In England, some guests give the bride and groom a rose bush to plant. It is thought that the growth symbolizes the growth of a marriage, the blossoms symbolize happiness, and the thorns symbolize the trials of married life.
French weddings usually don't have wedding parties with bridesmaids and groomsmen. Instead, they have témoins (or witnesses) whose purpose is to be present to sign the wedding registry, stating the couple was married. But even though there's no wedding party, to-be-weds typically always have a flower girl, who showers the aisle with flowers as the bride enters the ceremony.
Stefana, also known as Greek wedding crowns, are two crowns joined by a ribbon for unity. In Ancient Greece, the crowns were made of lemon blooms, olive branches and vines, but today they are typically made of silver or gold with floral designs. The Stefana is blessed by a priest and placed on the couple's heads indicating they are the king and queen of their home. Finally, crowns are switched back and forth three times by the couple's honor attendants to "seal" the union.
At Italian weddings, Italian newlyweds add flowers to the front grill of their wedding getaway car instead of tying old cans to the back. The flowers on the front manifest the couple driving down a path (or road) of a good and happy marriage.
The Varmala ceremony, also known as Jaimala, is at the beginning of Hindu weddings when the to-be-weds see each other for the first time before the wedding ceremony. A mala, which means garland in Hindi, is a lush and colorful flower garland exchanged between the couple as a physical acceptance of the marriage. The flowers represent beauty and happiness and sometimes are integrated with money as a wish of good luck.
Traditionally for Irish weddings, female wedding guests are tasked with picking wildflowers to place in the bride's hair before the wedding ceremony. This floral tradition replaced the veil and existed so the guests could show their love and support for the to-be-wed.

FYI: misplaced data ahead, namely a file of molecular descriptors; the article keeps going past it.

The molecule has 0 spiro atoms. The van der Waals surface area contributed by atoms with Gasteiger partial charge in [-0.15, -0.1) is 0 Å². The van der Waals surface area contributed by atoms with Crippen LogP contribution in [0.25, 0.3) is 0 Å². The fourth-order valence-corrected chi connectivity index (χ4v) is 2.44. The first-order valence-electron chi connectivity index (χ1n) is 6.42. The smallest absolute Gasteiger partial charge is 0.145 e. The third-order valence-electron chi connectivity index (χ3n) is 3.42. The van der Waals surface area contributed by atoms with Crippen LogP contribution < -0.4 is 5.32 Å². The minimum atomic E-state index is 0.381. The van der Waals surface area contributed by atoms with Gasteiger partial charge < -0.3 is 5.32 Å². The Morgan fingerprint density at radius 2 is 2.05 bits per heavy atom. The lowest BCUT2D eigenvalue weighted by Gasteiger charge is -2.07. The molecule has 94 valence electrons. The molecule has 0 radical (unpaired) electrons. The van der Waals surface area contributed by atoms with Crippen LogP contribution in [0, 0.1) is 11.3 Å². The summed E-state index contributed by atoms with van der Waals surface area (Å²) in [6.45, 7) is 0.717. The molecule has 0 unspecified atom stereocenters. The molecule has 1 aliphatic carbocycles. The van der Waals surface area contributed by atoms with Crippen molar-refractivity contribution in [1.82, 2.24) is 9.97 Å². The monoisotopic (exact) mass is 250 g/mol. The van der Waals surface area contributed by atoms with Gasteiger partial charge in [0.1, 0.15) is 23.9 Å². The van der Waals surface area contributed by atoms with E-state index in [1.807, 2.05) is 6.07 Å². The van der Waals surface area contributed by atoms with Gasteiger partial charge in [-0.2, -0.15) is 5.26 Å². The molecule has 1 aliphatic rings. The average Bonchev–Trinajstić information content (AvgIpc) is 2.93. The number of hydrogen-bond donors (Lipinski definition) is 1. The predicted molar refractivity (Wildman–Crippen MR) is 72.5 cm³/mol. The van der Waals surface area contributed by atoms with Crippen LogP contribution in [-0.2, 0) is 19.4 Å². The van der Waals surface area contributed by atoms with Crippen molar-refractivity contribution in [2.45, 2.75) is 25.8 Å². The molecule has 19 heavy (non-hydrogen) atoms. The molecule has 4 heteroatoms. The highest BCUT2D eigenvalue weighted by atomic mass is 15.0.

"In Mexican weddings, the bride can carry up to two bouquets. One bouquet for herself and one for the Virgin Mary," Crespo says. The presentation of the bouquet is an important custom in Catholic-Mexican weddings. This wedding floral tradition is done after the ceremony so the bride can pray and ask the Virgin Mary for her blessing over her union.
In Scotland, people believe hiding a sprig of white heather or thistle in the bride's bouquet would give the couple lots of luck and happiness. The Scottish thistle is Scotland's national flower and stands for loyalty and bravery.
Sicily has two wedding flower traditions. The first is the use of orange flowers in bridal bouquets to wish the couple luck in fertility. Another custom is that the bride's parents give their daughter a bouquet, which she takes pictures with before the ceremony. Once at the wedding venue, the bride gives the bouquet to the groom's mother to show her appreciation. Finally, the groom gives the bride a new bouquet, which she carries while walking down the aisle.
Instead of a veil, lots of Swedish brides wear a flower crown, sometimes adorned with myrtle leaves. This floral tradition symbolizes youth and innocence and is practiced in many Nordic cultures.
At Thai wedding ceremonies, the mothers of the bride and groom walk to the altar to drape phuang malai around the couple's shoulders. These flower garlands are used for numerous reasons in Thailand, but for Thai weddings, they are used to wish the happy couple good fortune in their life together.
Brides wear wedding wreaths, which are intricate traditional Ukrainian flower crowns worn to protect the bride from evil. Myrtle leaves, flowers, sage, garlic, honey, mint leaves and much more are laced into the wreaths for ultimate protection. Traditionally, the wedding wreaths were made by female loved ones of the bride the evening before the wedding. Attached to the wreath are colorful ribbons, there are 12 different colors to choose from––each with its own meaning, acting as charms against evil.
The last flower garland on this floral traditions list is the lei. The lei is incorporated into many Hawaiian wedding traditions to symbolize love and the aloha spirit. During the wedding ceremony, the couple exchanges leis made of pikake flowers and green maile leaves (for the groom) to showcase the couple intertwining their lives. Couples might also give their mothers and their guests leis depending on the size of the wedding.